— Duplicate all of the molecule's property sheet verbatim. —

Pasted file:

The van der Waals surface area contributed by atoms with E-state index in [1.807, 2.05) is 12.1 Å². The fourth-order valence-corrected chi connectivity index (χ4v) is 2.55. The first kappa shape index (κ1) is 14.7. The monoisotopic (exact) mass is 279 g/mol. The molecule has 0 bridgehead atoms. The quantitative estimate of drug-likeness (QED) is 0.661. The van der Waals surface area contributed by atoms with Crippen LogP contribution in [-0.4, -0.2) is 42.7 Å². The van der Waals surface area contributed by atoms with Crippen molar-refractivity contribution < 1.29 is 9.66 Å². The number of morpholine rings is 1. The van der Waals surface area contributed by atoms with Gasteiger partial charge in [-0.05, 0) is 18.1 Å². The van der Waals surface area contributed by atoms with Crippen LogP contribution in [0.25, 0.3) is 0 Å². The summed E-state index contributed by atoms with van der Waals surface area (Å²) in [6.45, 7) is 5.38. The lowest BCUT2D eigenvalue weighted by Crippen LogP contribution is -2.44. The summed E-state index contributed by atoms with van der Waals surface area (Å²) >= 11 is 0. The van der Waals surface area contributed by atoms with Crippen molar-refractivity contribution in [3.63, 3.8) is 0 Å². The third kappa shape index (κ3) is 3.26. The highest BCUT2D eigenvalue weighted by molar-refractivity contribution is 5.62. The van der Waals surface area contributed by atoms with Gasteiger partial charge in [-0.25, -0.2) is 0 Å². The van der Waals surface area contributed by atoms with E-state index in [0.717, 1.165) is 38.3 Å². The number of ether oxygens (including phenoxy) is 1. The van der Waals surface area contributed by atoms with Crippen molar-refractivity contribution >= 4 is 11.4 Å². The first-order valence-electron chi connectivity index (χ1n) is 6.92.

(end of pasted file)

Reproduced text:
The van der Waals surface area contributed by atoms with E-state index in [1.807, 2.05) is 12.1 Å². The fourth-order valence-corrected chi connectivity index (χ4v) is 2.55. The first kappa shape index (κ1) is 14.7. The monoisotopic (exact) mass is 279 g/mol. The molecule has 0 bridgehead atoms. The quantitative estimate of drug-likeness (QED) is 0.661. The van der Waals surface area contributed by atoms with Crippen LogP contribution in [-0.4, -0.2) is 42.7 Å². The van der Waals surface area contributed by atoms with Crippen molar-refractivity contribution < 1.29 is 9.66 Å². The number of morpholine rings is 1. The van der Waals surface area contributed by atoms with Gasteiger partial charge in [-0.05, 0) is 18.1 Å². The van der Waals surface area contributed by atoms with Crippen LogP contribution in [0.25, 0.3) is 0 Å². The summed E-state index contributed by atoms with van der Waals surface area (Å²) in [6.45, 7) is 5.38. The lowest BCUT2D eigenvalue weighted by Crippen LogP contribution is -2.44. The summed E-state index contributed by atoms with van der Waals surface area (Å²) >= 11 is 0. The van der Waals surface area contributed by atoms with Crippen molar-refractivity contribution in [3.63, 3.8) is 0 Å². The third kappa shape index (κ3) is 3.26. The highest BCUT2D eigenvalue weighted by molar-refractivity contribution is 5.62. The van der Waals surface area contributed by atoms with Gasteiger partial charge in [-0.25, -0.2) is 0 Å². The van der Waals surface area contributed by atoms with E-state index in [0.717, 1.165) is 38.3 Å². The number of ether oxygens (including phenoxy) is 1. The van der Waals surface area contributed by atoms with Crippen molar-refractivity contribution >= 4 is 11.4 Å². The first-order valence-electron chi connectivity index (χ1n) is 6.92.